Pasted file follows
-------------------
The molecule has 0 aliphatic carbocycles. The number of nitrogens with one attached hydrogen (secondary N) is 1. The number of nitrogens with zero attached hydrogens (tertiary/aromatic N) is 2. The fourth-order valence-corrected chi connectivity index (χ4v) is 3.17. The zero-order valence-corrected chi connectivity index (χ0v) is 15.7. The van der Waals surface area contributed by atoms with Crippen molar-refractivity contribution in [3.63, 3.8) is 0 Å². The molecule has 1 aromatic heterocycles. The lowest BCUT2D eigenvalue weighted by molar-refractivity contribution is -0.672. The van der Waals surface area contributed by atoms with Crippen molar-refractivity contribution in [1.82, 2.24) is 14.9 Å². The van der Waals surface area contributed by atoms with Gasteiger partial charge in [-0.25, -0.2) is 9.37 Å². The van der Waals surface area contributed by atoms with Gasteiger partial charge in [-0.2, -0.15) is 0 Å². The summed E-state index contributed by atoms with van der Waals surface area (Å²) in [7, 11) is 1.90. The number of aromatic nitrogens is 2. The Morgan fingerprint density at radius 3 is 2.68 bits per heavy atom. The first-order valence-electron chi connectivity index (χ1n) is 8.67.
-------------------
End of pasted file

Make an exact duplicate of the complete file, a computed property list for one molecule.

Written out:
The molecule has 0 aliphatic carbocycles. The number of nitrogens with one attached hydrogen (secondary N) is 1. The number of nitrogens with zero attached hydrogens (tertiary/aromatic N) is 2. The fourth-order valence-corrected chi connectivity index (χ4v) is 3.17. The zero-order valence-corrected chi connectivity index (χ0v) is 15.7. The van der Waals surface area contributed by atoms with Crippen molar-refractivity contribution in [3.63, 3.8) is 0 Å². The molecule has 1 aromatic heterocycles. The lowest BCUT2D eigenvalue weighted by molar-refractivity contribution is -0.672. The van der Waals surface area contributed by atoms with Crippen molar-refractivity contribution in [1.82, 2.24) is 14.9 Å². The van der Waals surface area contributed by atoms with Gasteiger partial charge in [-0.25, -0.2) is 9.37 Å². The van der Waals surface area contributed by atoms with Gasteiger partial charge in [-0.2, -0.15) is 0 Å². The summed E-state index contributed by atoms with van der Waals surface area (Å²) in [7, 11) is 1.90. The number of aromatic nitrogens is 2. The Morgan fingerprint density at radius 3 is 2.68 bits per heavy atom. The first-order valence-electron chi connectivity index (χ1n) is 8.67.